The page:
Brahms Requiem Program Notes

Rest in Peace

The word “requiem” comes from the opening words of the Roman Catholic Mass for the Dead: “Requiem eternam dona eis” (Grant them eternal rest). Most requiems follow the basic structure and order of the Mass, though certain changes reflect its special purpose of coming to terms with death. The most striking feature of nearly all of them is the Dies Irae, which vividly depicts the end of the world. Then the last trumpet will awaken all the dead from the beginning of time, who will rise from their graves to face the Day of Judgment. Amid fire, terror and tears, every human soul will be either saved or damned, and the very earth will vanish like a bubble.

The words of the Dies Irae have inspired composers to write some of their most forceful and poignant music. The keening and weeping in Mozart’s Lachrymosa embody the last stages of hopeless grief. The Berlioz requiem calls for four brass ensembles; not a single trumpet but three dozen brass instruments surround the chorus, sometimes making singers feel that they are literally lifted into the air by sound waves. Verdi’s Dies Irae begins with powerful blows on a bass drum, followed by chromatic lines in the voices and strings spinning downward, depicting humanity’s terrified wailing in the firestorm that ends the world.

But while most requiems dramatically present the Dies Irae to emphasize life and death in cosmic perspective, Brahms’ Requiem rejects all of that. What makes his German Requiem unique is that it maintains a human perspective from beginning to end. Ignoring the form of the Mass altogether, his Requiem draws on the Old and New Testaments of the German Bible. In fact, when the work’s first conductor complained that the Requiem did not even mention Christ as Savior, Brahms answered that it was a personal statement, not a liturgical one, and that he considered it a “human” requiem.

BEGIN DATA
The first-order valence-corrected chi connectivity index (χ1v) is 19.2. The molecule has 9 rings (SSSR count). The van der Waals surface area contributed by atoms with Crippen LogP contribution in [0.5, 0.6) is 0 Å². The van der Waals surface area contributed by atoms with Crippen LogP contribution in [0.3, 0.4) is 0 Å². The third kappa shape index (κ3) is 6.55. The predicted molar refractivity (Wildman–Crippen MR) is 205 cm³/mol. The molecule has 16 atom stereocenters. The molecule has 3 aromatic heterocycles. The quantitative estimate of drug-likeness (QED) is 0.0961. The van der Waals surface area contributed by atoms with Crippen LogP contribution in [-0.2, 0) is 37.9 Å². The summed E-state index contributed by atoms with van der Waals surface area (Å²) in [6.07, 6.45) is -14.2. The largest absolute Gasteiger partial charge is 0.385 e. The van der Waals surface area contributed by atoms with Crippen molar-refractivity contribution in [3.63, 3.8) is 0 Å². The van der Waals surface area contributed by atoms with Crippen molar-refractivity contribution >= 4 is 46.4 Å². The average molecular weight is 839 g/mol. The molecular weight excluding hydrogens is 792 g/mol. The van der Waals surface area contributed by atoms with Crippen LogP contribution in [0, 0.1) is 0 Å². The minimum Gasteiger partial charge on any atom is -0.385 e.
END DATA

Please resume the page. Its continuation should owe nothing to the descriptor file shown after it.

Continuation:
The arrangement that we present tonight brings the human focus even closer, for Brahms’ own piano setting (rather than his larger orchestration) keeps the focus on our human voices. So, in the language of his original listeners and in a more transparent setting, his Requiem addresses human grief and healing, experiences that we all must face. In the process, Brahms achieved what he desired: music of comfort “für alle Menschen” – for all people.

Johannes Brahms and His Requiem

Born in a seedy neighborhood in Hamburg, Germany, Johannes Brahms (1833-1897), the son of a double-bass player and his older wife, learned to play the piano as a child. He gave his first public recital at age fourteen and was soon contributing to his family’s income by playing in taverns. In 1853, he met Robert and Clara Schumann. This famous couple became the young man’s closest friends in the musical world and helped establish his career by praising and performing his work and by finding him a publisher.

Sadly, Robert Schumann’s mental health began deteriorating rapidly in 1854. Clara resumed her performing career on tour to support the family while her husband was in a mental hospital, and Brahms moved in with the seven Schumann children, caring for them and regularly visiting his mentor Robert in the hospital. While at their home, Brahms also began a serious study of Robert’s collection of the works of Bach–a study that influenced Brahms’ motets on Biblical texts.

Robert’s death in 1856 probably planted the seeds that eventually bore fruit in the German Requiem. Brahms greatly admired Robert’s Requiem for Mignon, a work that used words from Goethe’s novel The Apprenticeship of Wilhelm Meister rather than the text of the Mass. In addition, Brahms and Clara discovered notes among Robert’s papers suggesting that he had planned to compose a longer requiem. Brahms may have felt a responsibility to carry on his friend’s work. Certainly, Brahms wanted to honor the man who had meant so much to him professionally and personally.